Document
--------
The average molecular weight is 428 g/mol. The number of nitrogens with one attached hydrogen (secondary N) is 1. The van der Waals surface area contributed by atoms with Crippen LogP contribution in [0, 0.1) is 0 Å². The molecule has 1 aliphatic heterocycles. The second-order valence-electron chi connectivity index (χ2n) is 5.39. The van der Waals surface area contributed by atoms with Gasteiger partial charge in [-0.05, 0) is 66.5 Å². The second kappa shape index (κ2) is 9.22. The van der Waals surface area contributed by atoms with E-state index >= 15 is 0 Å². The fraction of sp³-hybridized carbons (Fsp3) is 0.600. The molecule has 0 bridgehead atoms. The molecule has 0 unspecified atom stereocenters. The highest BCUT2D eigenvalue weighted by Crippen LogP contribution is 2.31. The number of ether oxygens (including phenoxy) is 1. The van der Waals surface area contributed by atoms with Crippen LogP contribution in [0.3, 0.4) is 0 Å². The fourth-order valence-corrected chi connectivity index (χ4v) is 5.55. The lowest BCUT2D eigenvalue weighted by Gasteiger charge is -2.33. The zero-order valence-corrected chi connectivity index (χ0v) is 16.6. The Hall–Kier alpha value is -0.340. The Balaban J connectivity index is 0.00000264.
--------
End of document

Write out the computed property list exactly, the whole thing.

The average molecular weight is 428 g/mol. The number of nitrogens with one attached hydrogen (secondary N) is 1. The van der Waals surface area contributed by atoms with Crippen LogP contribution in [0, 0.1) is 0 Å². The molecule has 1 aliphatic heterocycles. The second-order valence-electron chi connectivity index (χ2n) is 5.39. The van der Waals surface area contributed by atoms with Gasteiger partial charge in [-0.05, 0) is 66.5 Å². The second kappa shape index (κ2) is 9.22. The van der Waals surface area contributed by atoms with E-state index >= 15 is 0 Å². The fraction of sp³-hybridized carbons (Fsp3) is 0.600. The molecule has 0 bridgehead atoms. The molecule has 0 unspecified atom stereocenters. The highest BCUT2D eigenvalue weighted by Crippen LogP contribution is 2.31. The number of ether oxygens (including phenoxy) is 1. The van der Waals surface area contributed by atoms with Crippen LogP contribution in [0.3, 0.4) is 0 Å². The fourth-order valence-corrected chi connectivity index (χ4v) is 5.55. The lowest BCUT2D eigenvalue weighted by Gasteiger charge is -2.33. The zero-order valence-corrected chi connectivity index (χ0v) is 16.6. The Hall–Kier alpha value is -0.340. The Balaban J connectivity index is 0.00000264.